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"TO BE BURNED AT THE STAKE . . . UNTILL HE IS DEAD, AND AFTER THAT TO ASHES" (SLAVERY AND ABOLITION.) Trial account of an enslaved New York man for arson, with the order to burn him at the stake. 3 manuscript pages, 12 3/4 x 8 inches, on 2 leaves, the last leaf with the signatures and seals of twelve officials; folds and minor wear. Kingston, NY, 28 and 29 August 1730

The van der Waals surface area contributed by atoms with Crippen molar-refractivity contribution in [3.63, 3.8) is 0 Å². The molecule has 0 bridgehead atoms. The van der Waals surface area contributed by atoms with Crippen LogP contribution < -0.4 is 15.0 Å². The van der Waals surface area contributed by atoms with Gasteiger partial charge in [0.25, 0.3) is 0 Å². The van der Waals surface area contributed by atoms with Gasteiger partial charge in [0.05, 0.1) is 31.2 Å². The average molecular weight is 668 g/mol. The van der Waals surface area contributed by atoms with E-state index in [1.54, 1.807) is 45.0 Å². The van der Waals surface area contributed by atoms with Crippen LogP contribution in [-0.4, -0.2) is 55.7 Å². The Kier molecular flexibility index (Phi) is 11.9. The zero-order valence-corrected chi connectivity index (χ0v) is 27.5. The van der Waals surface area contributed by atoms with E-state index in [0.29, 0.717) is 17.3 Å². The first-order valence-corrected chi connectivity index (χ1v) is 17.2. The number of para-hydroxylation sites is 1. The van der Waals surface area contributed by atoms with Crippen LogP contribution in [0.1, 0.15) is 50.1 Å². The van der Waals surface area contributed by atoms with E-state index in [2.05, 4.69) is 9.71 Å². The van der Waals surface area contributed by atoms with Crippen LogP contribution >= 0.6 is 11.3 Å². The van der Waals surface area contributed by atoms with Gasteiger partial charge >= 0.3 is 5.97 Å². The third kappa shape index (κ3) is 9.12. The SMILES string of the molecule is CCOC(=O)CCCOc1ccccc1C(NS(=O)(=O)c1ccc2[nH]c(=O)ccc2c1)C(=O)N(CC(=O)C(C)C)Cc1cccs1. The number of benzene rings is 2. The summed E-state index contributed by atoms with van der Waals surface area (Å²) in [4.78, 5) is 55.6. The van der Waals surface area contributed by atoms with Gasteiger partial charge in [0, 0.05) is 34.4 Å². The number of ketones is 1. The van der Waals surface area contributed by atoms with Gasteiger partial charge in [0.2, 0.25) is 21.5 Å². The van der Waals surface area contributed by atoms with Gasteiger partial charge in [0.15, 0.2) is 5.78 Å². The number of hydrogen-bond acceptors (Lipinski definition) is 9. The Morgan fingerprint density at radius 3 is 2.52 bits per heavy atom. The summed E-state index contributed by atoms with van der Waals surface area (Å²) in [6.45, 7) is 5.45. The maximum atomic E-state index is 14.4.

Arson was one of the most extreme forms of resistance available to slaves, and figured prominently in the New York slave insurrections of 1712 and 1741. As a deterrent, punishments were harsh. This trial took place in Ulster County along the Hudson River between Albany and New York City. The first of these two documents is the minutes of a meeting of the county's seven Justices of the Peace to hear the case of "a Negro man of Capt. Albert Pawling, called Jack, being accused of fellony for burning of the barn and barels, severall sheep, oats, pease &c of Richard Broadhead at Marbletown." Jack testified that he came from the nearby town of Wawarsing and "went into the cook room of Richard Brodhead and fetched fire and tryed to sett the barn afire but he missed. . . . The second time he went to Daniel Broadhead's house and took a brand end of fire there and then he set the barn in fire." The next morning, the prisoner was brought before the bar, was tried according to the evidence, confessed a second time to the crime, and was sentenced to be "burned untill he is dead and after that to ashes." The second document is an order to the Ulster County constables to "deliver the prisoner Jack now in custody to the executioner London, negro man of Johannis Low, to be burned at the stake forthwith untill he is dead, and after that to ashes." It is signed by the seven justices and by "five of the principall freeholders of said county," most of them from the old Dutch settler families who predominated in Ulster Country at the time. These documents were in the possession of Ulster County historian Jonathan W. Hasbrouck, and were published after his death in 1918 (Hoes, Old Court Houses of Ulster County, page 7). We have traced no other mention in the historical record of this disturbing incident.